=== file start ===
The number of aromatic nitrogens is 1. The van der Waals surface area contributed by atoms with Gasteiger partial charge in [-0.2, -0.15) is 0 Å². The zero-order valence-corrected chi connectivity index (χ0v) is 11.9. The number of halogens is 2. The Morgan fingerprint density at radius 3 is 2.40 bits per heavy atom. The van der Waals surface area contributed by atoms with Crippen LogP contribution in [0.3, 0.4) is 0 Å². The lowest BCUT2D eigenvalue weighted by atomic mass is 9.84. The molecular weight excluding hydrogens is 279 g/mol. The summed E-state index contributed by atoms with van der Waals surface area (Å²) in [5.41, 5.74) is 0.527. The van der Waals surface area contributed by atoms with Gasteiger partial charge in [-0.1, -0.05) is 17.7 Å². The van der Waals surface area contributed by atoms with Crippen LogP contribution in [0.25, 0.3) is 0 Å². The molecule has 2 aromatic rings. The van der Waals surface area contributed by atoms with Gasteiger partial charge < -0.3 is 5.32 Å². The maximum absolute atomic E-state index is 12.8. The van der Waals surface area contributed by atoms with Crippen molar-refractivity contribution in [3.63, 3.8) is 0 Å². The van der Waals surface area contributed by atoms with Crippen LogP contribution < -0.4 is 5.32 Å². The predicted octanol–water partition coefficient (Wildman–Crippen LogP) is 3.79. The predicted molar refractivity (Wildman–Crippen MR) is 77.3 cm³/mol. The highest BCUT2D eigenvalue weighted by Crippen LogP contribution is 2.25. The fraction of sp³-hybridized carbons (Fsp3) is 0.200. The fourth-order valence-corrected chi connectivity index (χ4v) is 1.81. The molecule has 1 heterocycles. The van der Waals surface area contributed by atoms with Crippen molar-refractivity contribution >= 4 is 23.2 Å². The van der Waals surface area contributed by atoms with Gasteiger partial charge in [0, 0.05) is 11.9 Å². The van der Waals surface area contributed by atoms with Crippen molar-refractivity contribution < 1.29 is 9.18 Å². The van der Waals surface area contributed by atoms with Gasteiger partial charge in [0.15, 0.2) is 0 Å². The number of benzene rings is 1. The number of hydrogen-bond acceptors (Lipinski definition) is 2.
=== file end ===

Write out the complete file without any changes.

The number of aromatic nitrogens is 1. The van der Waals surface area contributed by atoms with Gasteiger partial charge in [-0.2, -0.15) is 0 Å². The zero-order valence-corrected chi connectivity index (χ0v) is 11.9. The number of halogens is 2. The Morgan fingerprint density at radius 3 is 2.40 bits per heavy atom. The van der Waals surface area contributed by atoms with Crippen LogP contribution in [0.3, 0.4) is 0 Å². The lowest BCUT2D eigenvalue weighted by atomic mass is 9.84. The molecular weight excluding hydrogens is 279 g/mol. The summed E-state index contributed by atoms with van der Waals surface area (Å²) in [5.41, 5.74) is 0.527. The van der Waals surface area contributed by atoms with Gasteiger partial charge in [-0.1, -0.05) is 17.7 Å². The van der Waals surface area contributed by atoms with Crippen LogP contribution in [0.25, 0.3) is 0 Å². The molecule has 2 aromatic rings. The van der Waals surface area contributed by atoms with Gasteiger partial charge < -0.3 is 5.32 Å². The maximum absolute atomic E-state index is 12.8. The van der Waals surface area contributed by atoms with Crippen molar-refractivity contribution in [3.63, 3.8) is 0 Å². The van der Waals surface area contributed by atoms with Crippen LogP contribution < -0.4 is 5.32 Å². The predicted octanol–water partition coefficient (Wildman–Crippen LogP) is 3.79. The predicted molar refractivity (Wildman–Crippen MR) is 77.3 cm³/mol. The highest BCUT2D eigenvalue weighted by Crippen LogP contribution is 2.25. The fraction of sp³-hybridized carbons (Fsp3) is 0.200. The fourth-order valence-corrected chi connectivity index (χ4v) is 1.81. The molecule has 1 heterocycles. The van der Waals surface area contributed by atoms with Crippen molar-refractivity contribution >= 4 is 23.2 Å². The van der Waals surface area contributed by atoms with Gasteiger partial charge in [0, 0.05) is 11.9 Å². The van der Waals surface area contributed by atoms with Crippen molar-refractivity contribution < 1.29 is 9.18 Å². The van der Waals surface area contributed by atoms with Gasteiger partial charge in [0.15, 0.2) is 0 Å². The number of benzene rings is 1. The number of hydrogen-bond acceptors (Lipinski definition) is 2.